memoirs of a druglord: Part 1

I was at the budding age of eighteen. The brash smell of adolescent stink was still on me. It was in my clothes. I bought new ones with hopes that the smell could be purged into a corner in my closet, but after one night out, there it was again. I walked so fast, and with such purpose that those around me must have thought, “wow, that guy thinks he is the cock of the walk.” Truth be told, no, I was low and scarred most of the time, but wanted to fake it, like any other no good punk my age. I was low, but I wanted to be up. I was ready to climb. I had found highs all around me, in those high school days—highs that I would spend many years questing for. They weren’t just highs to me, they were small pieces of truth—the truth that life was good, and was going to be good.

I thought I had it figured out. Thought I had it all figured out. That is what we are supposed to say, right, when we are looking back on it? Well, its true.

I was itchy—real itchy. I was suffering from big fish little pond, un-restful adventurer in small town shit hole, rebel without a cause, and any other fiction hero syndrome that could be named. Problem was, no one would have believed it. I wasn’t that masculine, red-blooded, boy hero of my town. In fact, at this point in my life, I hadn’t been much more than a loyal sheep to good leaders, in the way of admirable qualities. Muscular and not un-athletic, but sensitive and sweet— not picked last for kickball, but for girls—I was the perfect shoulder to cry on, or the perfect ear to dump in. Up until then I liked it—savored all of it. Accepted the sympathy for being “that guy” and adored the power of being a drifter between worlds of gender. But I felt like the worlds best faker.

Maybe that was it. Maybe that was why I knew that I had to get out. Undeniably, that was one thing I was running from, if running at all. My reputation was anything but what I wanted it to be—what I expected it to be by that point. Yes, believe it or not, at eighteen my clock was ticking, and ticking loud! I only had a hundred years, right? A hundred, cause I figured a vegetarian nonsmoker would live at least that long. Depending on what side of the a imbalanced hormone fest I woke up on a hundred years felt like a long time, but not long enough. I would wager my bottom dollar if you asked an old man on his death bed, at seventy-nine, lets say, if his almost eighty years of life felt like a long time, he would tell you, “sonny/cutie, time flies by you like you wouldn’t believe, I tell you what. One day you just look in the mirror and see you have been robed! Robed outright, for your youth, you know. And there aint no point in looking for the damn thief, you know he long gone by now!”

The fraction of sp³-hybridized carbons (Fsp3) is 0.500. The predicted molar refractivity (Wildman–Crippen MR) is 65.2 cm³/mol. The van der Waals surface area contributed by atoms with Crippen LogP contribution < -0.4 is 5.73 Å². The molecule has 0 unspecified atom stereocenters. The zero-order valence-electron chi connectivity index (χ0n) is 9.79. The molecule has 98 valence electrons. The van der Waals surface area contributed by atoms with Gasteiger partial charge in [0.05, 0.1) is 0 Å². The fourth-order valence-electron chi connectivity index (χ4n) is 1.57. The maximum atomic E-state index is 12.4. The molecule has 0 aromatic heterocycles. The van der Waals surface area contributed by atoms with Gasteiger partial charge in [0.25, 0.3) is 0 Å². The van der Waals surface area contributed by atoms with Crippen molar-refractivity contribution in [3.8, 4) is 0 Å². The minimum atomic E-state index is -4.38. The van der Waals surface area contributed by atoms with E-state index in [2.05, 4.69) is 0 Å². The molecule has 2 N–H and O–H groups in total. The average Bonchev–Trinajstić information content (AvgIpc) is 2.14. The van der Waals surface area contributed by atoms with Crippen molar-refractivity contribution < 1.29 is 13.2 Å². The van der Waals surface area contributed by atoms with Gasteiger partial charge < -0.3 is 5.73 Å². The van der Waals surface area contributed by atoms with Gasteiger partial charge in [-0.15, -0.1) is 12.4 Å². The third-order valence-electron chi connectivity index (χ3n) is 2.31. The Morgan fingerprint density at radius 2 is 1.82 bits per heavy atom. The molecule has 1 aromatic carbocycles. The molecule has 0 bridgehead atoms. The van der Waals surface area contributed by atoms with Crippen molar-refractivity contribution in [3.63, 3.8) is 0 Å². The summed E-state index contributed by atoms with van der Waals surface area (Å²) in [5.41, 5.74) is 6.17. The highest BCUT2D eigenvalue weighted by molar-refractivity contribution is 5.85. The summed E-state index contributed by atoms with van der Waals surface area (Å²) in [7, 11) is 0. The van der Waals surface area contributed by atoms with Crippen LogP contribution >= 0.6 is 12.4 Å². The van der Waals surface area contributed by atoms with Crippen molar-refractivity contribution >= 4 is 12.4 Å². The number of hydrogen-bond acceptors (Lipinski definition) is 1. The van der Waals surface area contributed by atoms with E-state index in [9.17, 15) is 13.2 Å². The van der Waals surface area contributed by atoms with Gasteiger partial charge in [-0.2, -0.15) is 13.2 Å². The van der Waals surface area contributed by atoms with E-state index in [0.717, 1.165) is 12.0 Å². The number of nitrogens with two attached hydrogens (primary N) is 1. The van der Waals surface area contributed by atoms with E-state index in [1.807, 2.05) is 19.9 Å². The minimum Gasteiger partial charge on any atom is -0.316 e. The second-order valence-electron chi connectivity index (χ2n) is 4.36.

I had graduated 1,818th in my class of some two-thousand—and barely graduated; skimmed through it by the skim of my teeth, as my mother often liked to say. I attended night classes at the community college in my town, but I say attended tentatively, because I was there less than not. By that time I was working retail fulltime, selling big screen TVs, and flexing my newly developed charisma muscles. I loved my job, and it was beginning to pay well. I held, and lost, a couple of jobs part time kick around jobs before I found my knack for pushing technology. I was the neighborhood dealer, selling needles so people could push primetime TV straight into their bloodstream—straight into there veins. My company had the best financing in town, and a strapping young salesmen with a rash of ambition. We were a deadly combination. And that job, what started as after school gas money, was now giving me the means for what I already had the motivation for.

Published in: on November 17, 2008 at 11:49 pm  Comments (6)